Japan’s Key Yield Rises Above Germany First Time After Auction

Japan’s 10-year bond yields surpassed those of Germany for the first time, after an auction of the Asian nation’s benchmark debt met the weakest demand since July 2013.

The yield climbed seven basis points to 0.355 percent as of 4:38 p.m. in Tokyo, according to Japan Bond Trading Co., the nation’s largest inter-dealer debt broker. The price of the 0.3 percent debt due December 2024 fell 0.669 yen to 99.475. Germany’s 10-year yield was little changed at 0.32 percent.

Japan’s 10-year bonds fell the most in 20 months after the 2.4 trillion yen ($20 billion) sale had a bid-to-cover ratio of 2.68, down from 3.42 last month. The measure, a gauge of demand, had an average ratio of 3.7 for the past 10 offerings.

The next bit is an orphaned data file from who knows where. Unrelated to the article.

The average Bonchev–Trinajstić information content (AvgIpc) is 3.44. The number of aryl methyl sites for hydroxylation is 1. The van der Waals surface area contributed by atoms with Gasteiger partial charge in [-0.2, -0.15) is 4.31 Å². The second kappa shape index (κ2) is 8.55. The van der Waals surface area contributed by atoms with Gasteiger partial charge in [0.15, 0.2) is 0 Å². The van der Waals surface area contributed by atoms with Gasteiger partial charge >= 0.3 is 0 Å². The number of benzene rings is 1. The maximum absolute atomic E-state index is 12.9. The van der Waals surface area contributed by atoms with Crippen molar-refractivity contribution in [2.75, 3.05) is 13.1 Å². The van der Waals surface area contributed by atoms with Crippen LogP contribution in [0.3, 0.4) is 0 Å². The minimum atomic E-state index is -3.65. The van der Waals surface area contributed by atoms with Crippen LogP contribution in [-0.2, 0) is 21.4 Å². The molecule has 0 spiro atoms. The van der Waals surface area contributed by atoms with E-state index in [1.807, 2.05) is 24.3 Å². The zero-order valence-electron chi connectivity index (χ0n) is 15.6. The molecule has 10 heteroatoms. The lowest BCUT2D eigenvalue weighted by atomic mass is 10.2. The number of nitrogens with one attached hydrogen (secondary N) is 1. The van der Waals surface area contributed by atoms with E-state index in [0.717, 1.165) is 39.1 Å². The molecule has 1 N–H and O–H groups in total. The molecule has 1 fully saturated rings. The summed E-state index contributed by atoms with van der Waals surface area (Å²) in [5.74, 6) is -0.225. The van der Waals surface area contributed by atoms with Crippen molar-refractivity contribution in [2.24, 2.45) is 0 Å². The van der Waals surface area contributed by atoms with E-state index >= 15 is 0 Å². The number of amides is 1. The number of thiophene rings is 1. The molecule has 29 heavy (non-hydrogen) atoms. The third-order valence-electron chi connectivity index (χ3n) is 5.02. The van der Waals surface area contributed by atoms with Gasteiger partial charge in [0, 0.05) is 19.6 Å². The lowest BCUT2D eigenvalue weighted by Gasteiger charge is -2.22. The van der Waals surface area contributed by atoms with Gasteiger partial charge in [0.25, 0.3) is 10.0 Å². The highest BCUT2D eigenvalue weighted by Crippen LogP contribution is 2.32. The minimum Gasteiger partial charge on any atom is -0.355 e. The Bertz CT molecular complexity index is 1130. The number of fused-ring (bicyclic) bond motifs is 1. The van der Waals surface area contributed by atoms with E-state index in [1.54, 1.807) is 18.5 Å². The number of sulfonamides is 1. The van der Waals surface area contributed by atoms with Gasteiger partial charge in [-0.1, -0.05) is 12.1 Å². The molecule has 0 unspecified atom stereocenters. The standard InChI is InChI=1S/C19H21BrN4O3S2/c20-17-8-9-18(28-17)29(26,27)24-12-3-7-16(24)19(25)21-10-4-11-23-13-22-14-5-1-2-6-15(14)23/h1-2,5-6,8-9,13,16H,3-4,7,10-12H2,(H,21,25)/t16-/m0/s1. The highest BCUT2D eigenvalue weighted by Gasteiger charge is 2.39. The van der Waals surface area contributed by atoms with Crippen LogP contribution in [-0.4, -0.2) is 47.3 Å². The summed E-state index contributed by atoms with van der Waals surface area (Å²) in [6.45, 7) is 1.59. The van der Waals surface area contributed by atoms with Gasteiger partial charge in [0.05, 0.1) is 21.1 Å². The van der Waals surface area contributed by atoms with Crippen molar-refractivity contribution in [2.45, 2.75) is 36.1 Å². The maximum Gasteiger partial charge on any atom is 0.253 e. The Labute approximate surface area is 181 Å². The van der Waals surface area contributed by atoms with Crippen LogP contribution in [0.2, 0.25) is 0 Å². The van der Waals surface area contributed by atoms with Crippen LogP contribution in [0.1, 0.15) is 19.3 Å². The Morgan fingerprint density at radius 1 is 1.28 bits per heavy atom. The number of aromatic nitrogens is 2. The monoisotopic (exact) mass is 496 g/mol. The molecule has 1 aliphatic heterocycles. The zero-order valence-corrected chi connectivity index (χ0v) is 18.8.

“Theoretically speaking, the Japanese yields rising above Germany’s should boost the relative allure of JGBs for Japanese investors,” said Naomi Muguruma, a Tokyo-based economist at Mitsubishi UFJ Morgan Stanley Securities Co. “The JGB markets are undergoing a correction after an intense rally.”

It was the biggest increase in Japan’s 10-year yields since May 28, 2013. Yields reached a record low of 0.195 percent on Jan. 20. A basis point is 0.01 percentage point.

The 20-year yield rose six basis points to 1.085 percent, while the 30-year yield gained 7 1/2 to 1.34 percent.

Last month, a gauge of 10-day bond-price volatility reached the highest level since April 2013.

“The auction result was very weak,” said Tomohisa Fujiki, chief interest-rate strategist at BNP Paribas. “Investors probably held back after seeing volatility pick up.”

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